Strategy

Berkshire Hathaway Reports Mixed Earnings

While operating profit got a boost from manufacturing and other businesses, net income fell on lower investment gains.
Matthew HellerNovember 8, 2016
Berkshire Hathaway Reports Mixed Earnings

Berkshire Hathaway’s operating profit from its businesses rose 6.6% in the third quarter but net income fell due to lower investment gains.

Warren Buffett’s conglomerate had operating earnings of $4.85 billion, amounting to $1.97 per Class B share or $2,951 per Class A share, in the three months that ended Sept. 30, compared to $4.55 billion a year earlier.

The increase was fueled by revenue and pre-tax profits from Berkshire companies in manufacturing, utilities and energy. Pre-tax earnings from manufacturing businesses jumped to about $2 billion, up from $1.3 billion a year ago.

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But Berkshire also reported that net income, which includes investments and derivatives, totaled $7.2 billion, or $2.92 per share of Class B stock, down 23.7% from the third quarter of 2015. The year-ago results benefited from a $4.4 billion gain on Berkshire’s investment in Kraft Heinz.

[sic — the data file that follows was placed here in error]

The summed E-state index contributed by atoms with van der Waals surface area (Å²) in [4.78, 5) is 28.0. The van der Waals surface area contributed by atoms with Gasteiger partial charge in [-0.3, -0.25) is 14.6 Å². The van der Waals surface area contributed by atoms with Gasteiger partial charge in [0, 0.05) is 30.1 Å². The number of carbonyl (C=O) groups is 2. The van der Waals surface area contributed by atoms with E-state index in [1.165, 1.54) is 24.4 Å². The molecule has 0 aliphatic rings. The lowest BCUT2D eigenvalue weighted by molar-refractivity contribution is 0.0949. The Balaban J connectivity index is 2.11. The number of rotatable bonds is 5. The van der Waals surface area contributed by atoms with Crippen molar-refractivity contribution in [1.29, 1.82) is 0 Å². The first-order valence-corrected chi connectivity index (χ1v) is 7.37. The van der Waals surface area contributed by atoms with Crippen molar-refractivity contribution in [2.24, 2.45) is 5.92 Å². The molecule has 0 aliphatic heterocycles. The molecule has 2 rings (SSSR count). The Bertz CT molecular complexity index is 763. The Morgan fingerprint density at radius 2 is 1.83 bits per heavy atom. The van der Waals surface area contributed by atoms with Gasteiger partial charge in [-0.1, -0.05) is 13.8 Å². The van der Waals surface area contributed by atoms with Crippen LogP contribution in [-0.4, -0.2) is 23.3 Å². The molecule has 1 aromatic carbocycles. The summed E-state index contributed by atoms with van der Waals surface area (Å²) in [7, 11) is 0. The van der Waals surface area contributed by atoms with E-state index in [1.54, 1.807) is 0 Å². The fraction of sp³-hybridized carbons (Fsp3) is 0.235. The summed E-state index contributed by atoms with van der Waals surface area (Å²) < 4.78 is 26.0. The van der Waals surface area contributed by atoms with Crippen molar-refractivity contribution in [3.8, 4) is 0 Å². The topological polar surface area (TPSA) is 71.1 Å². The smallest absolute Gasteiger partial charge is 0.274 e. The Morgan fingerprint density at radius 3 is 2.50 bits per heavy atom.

Berkshire’s “plain vanilla” portfolio made up primarily of publicly traded stocks contributed $2 billion to earnings, while its derivatives positions contributed $297 million. In the same period last year, its investment portfolio generated $4.9 billion in earnings.

“Although net income is the standard measure of corporate performance, Buffett has said Berkshire’s operating earnings are a better gauge because net income is affected by swings in the paper value of its insurance-like derivatives and by investment gains and losses taken during the reporting period,” the Omaha Herald noted.

Operating profit from Berkshire’s insurance businesses improved to $850 million, while operating profit at the railroad, utilities and energy segments held near flat at $1.95 billion. Burlington Northern Santa Fe, Berkshire’s railroad, reported a 12% decline from the year-ago period as a sluggish energy market continued to weigh on freight volume and prices.

“The biggest drag on earnings is [the effort in] turning the railroad around,” Bill Smead, chief executive of Smead Capital Management, a Berkshire shareholder, told The Wall Street Journal.

Analysts surveyed by FactSet had predicted Berkshire’s third-quarter operating income at $2.02 per Class B share or $3,030 per Class A share.